dividual average.
STUDENTS TOi PLEDGE
LOYALTY TO! STATE
AT NEXT ASSEMBLY
Annual Ceremony to be Fea
ture Thursday; Governor
May be Present
Next Thursday will he Pledge Day
I at the University. Governor 15. \V. 01
cott has been invited to read the
! pledge ol' loyalty to be responded tc*
| by the students at the morning as
sembly. J. A. Churchill, superinten
dent of public instruction of the
state, will probably be present to
| address the student body at this time
and will represent the governor in
case he is unable to be here. Among
the other speakers will be Judge J.
W. Hamilton of Roseburg, Henry W.
McKinney of Baker and Vernon
Vawter of Medford, all members of
the board of regents. Special music
has been provided for the assembly
and arrangements are being made for
seating all members of the faculty
and students in Villard hall.
Pledge day was instituted at the
University about ten years ago in
order to call attention to the obliga
tion University students owe to their
state in return for the college edu
cation they receive at its expense,
and to urge upon them the duty of
repaying through their service as
good citizens of the commonwealth.
The pledge is:
“As a student at the University
which is maintained by the people
of Oregon, I heartily acknowledge
the obligation I owe. The opportun
ities open to me here for securing
training, ideals and vision for life,
I deeply appreciate, and regard as a
sacred trust, and do hereby pledge
my honor that it shall be my most
cherished purpose to render as boun
tiful a return to the Oregon people
and their posterity, in faithful and
ardent devotion to the common good,
as will be in my power. It shall be
the aim of my life to labor for the
highest good and glory of an ever
greater commonwealth.”
ROOSEVELT MEMORIAL
DRIVE ON NEXT WEEK
Student Committees to Work in All
Campus Organizations—No
Quota Set
The drive for contributions for the
Roosevelt Memorial fund will start
on the campus as well as throughout
the United States on Monday. Stu
dent committees acting under the
general studerit and faculty commit
tees will visit all the organizations
on the campus next week.
“No quota has been assigned to
the University and probably no
quota will be assigned,” Professor
Sam Bass Warner, chairman of the
faculty committee, said this morn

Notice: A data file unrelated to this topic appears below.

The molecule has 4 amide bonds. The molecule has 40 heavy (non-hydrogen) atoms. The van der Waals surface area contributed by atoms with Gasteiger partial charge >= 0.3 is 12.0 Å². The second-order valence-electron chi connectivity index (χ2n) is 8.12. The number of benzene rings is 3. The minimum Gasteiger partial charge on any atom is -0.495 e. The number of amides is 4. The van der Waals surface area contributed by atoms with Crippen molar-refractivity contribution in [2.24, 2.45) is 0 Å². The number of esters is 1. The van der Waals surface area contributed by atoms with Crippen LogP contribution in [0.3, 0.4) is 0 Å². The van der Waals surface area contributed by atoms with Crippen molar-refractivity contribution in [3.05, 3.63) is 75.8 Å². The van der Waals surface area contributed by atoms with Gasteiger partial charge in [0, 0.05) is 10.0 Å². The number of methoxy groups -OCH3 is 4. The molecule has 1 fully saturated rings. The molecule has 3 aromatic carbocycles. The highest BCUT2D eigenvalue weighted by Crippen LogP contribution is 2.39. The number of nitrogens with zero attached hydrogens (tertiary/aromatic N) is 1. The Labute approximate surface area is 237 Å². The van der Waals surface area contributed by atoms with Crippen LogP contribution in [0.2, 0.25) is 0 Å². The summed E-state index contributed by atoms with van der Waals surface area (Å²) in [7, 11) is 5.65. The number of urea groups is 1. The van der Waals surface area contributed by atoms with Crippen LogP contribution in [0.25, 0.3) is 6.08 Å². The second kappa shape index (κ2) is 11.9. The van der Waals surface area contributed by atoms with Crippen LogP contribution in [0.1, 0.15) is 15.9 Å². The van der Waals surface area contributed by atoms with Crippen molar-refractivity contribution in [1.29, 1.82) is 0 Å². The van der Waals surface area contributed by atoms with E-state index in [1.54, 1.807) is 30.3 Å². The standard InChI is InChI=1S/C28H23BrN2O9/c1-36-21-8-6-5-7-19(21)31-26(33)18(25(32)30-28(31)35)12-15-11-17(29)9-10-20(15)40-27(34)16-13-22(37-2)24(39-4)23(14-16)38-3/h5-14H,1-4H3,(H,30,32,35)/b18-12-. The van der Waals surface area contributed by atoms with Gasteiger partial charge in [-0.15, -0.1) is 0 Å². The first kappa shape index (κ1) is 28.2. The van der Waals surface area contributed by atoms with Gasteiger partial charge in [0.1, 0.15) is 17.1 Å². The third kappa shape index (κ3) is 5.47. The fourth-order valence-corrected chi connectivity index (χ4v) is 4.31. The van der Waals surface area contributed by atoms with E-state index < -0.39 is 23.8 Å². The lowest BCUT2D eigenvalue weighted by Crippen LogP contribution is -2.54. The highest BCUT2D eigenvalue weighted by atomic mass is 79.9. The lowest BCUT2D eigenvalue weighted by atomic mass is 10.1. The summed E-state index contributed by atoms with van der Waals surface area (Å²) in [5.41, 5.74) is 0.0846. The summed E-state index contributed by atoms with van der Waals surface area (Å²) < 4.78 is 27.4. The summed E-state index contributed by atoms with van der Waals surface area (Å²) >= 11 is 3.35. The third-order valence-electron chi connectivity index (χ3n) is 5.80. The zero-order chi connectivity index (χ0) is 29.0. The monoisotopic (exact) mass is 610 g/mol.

ing. “The idea of the drive,” he
said, “is to have each student give a
small contribution, not to raise a
large amount. The national commit
tee wants each student to have the
opportunity of contributing something
to this fund, but it is not intended
that this amount be a large one or
a hardship to anyone. The amount
which each student will be asked to
contribute will probably not exceed
ten cents."
Working with Professor Warner on
his committee are Professor Robert
W. Prescott and Professor P. U.
Crockatt. Stan Anderson, president
of the Students whose grades were
I Herman Lind as chairman of the
! student committee, with Jack Bene
fiel and Marjorie Kay as associate
j members of the committee.
Campus headquarters will be es
I tablished at the Y hut for the men
I on the house committees and at the
j Y. M C. A. bungalow' for the women.
W. J. Hill was a dinner guest at
the Sigma Chi house Friday evening.
JUNIOR JINKS TRIO
MUCH TOO POPULAR
WHILE DRAWING LOTS
Class Hard-Times Festival to
Come off in Spite of
Week's belay
Hiding away in a nook in the jour
nalism building yesterday afternoon
the much ''sought junior committee,
that has been busy for the past week
framing the big Junior Jazz Jink*,
the hard time festival of the season
met. The committee was forced to
hide away in order to keep from
under the deluge of cigars and cen
tennials that have been coming their
way.
One thing must be remembered by
those attending and that is that the
affair is deucedly informal. The more
informal the better. This is a free
license to wear any manner of
clothes that you can get by the
police.
Before going on to the interesting
part of this story may it be remem-,
bered that “This is a Square Mix.”
The result of the lottery was:
Jacob Jacobson Blanche Whickland
L. F. Wilson
Evon Anderson
Arnold Koepke
Lee Waldron
Ion Campbell
Carl Weigel
Dell Hensen
Clare P. Holdridge
William Russis
Ruth Woolf
Dorothy Wootton
Isabel Zimmerman
Mary Turner
Isln Gilbert
Jesse Todd
Alda Berry
Earl E. Leslie Dorothea Boynton
E. Ruedy Austrid Mora
Victor Husband Frances Quiseuberry
Lenord Larraway Aurora Porter
Paul Stone Winona Lambert
Er^rett Brandenberg Helen Manning
Alex. G. Brown Madeline Slo> bloom
Cleo H. Jenkins
Keith H. Leslie
Ilarold W. King
Franklin J. Miller
Ilarold Manuel
Merle Moore
Jiggs Leslie
Maud Barnes
May Bullock
Vera Tobey
Cecil Creed
Louise Davis
Kate Chatburn
Alice Hamm
Thos Chapman Catherine Livengood
Donald Feenaughty Vivian Chandler
Norman Byrne
Emil Tchanz
Everett Pixley
Byron Garrett
Joe Misner
Sam Lehman
George Beggs
Chandler Harper
Wiltur Carl
S Starr
Dwight Phipps
Robert Cosgriff
Germany Klemn
EmiLe Spoetie
Then Stoppenbacli
Naomi ‘Robins
Edith L. Pirio
Norma Medler
Irene Whitfield
Gertrude Whitten
Ivlilded Hawes
Coed Barnes
Anna Paliett
Mary Truax
(Continued on page 4)
400 MEMBERS ADDED TO Y. M
Desired Quota Not Reached by Teams
in Recent Drive
i _
i
The Y. M. C. A. campaign for mem
berships had reached approximately
1400 at the close of the drive last
: night, according to John Houston,
captain of the Reds, which is far
short of tlie quota set by the men in
charge of the work. The Reds have
135 to their credit and the Hines 200.
Even though the campaign proper
is closed, any man wishing to join